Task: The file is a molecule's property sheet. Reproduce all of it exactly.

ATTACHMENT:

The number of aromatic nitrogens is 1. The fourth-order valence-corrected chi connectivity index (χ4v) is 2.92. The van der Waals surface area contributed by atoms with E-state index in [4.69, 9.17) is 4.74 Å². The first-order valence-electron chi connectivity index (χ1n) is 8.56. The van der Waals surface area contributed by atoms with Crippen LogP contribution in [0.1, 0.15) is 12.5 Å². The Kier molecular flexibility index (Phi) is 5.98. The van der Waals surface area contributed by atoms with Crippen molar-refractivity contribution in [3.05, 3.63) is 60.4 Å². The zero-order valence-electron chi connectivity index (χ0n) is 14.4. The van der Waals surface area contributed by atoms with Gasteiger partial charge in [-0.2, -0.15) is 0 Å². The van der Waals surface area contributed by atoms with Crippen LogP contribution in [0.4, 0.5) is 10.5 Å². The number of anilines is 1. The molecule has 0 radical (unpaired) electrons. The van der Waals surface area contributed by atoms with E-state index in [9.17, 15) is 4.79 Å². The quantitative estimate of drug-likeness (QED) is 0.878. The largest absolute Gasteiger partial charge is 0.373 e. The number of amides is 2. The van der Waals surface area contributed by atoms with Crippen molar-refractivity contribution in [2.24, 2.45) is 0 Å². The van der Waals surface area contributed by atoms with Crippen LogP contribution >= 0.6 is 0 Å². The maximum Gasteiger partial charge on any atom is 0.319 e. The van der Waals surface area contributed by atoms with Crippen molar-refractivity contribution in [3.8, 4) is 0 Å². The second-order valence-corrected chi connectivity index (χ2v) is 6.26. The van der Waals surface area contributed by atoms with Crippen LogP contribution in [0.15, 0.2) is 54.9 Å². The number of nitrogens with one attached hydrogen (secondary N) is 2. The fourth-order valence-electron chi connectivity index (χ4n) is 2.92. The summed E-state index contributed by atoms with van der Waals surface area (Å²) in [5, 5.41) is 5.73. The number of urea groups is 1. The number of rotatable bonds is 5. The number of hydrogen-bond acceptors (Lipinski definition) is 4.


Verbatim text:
The number of aromatic nitrogens is 1. The fourth-order valence-corrected chi connectivity index (χ4v) is 2.92. The van der Waals surface area contributed by atoms with E-state index in [4.69, 9.17) is 4.74 Å². The first-order valence-electron chi connectivity index (χ1n) is 8.56. The van der Waals surface area contributed by atoms with Crippen LogP contribution in [0.1, 0.15) is 12.5 Å². The Kier molecular flexibility index (Phi) is 5.98. The van der Waals surface area contributed by atoms with Crippen molar-refractivity contribution in [3.05, 3.63) is 60.4 Å². The zero-order valence-electron chi connectivity index (χ0n) is 14.4. The van der Waals surface area contributed by atoms with Gasteiger partial charge in [-0.2, -0.15) is 0 Å². The van der Waals surface area contributed by atoms with Crippen LogP contribution in [0.4, 0.5) is 10.5 Å². The number of anilines is 1. The molecule has 0 radical (unpaired) electrons. The van der Waals surface area contributed by atoms with E-state index in [9.17, 15) is 4.79 Å². The quantitative estimate of drug-likeness (QED) is 0.878. The largest absolute Gasteiger partial charge is 0.373 e. The number of amides is 2. The van der Waals surface area contributed by atoms with Crippen molar-refractivity contribution in [2.24, 2.45) is 0 Å². The van der Waals surface area contributed by atoms with Crippen LogP contribution >= 0.6 is 0 Å². The maximum Gasteiger partial charge on any atom is 0.319 e. The van der Waals surface area contributed by atoms with Crippen molar-refractivity contribution in [3.8, 4) is 0 Å². The second-order valence-corrected chi connectivity index (χ2v) is 6.26. The van der Waals surface area contributed by atoms with Crippen LogP contribution in [0.15, 0.2) is 54.9 Å². The number of nitrogens with one attached hydrogen (secondary N) is 2. The fourth-order valence-electron chi connectivity index (χ4n) is 2.92. The summed E-state index contributed by atoms with van der Waals surface area (Å²) in [5, 5.41) is 5.73. The number of urea groups is 1. The number of rotatable bonds is 5. The number of hydrogen-bond acceptors (Lipinski definition) is 4.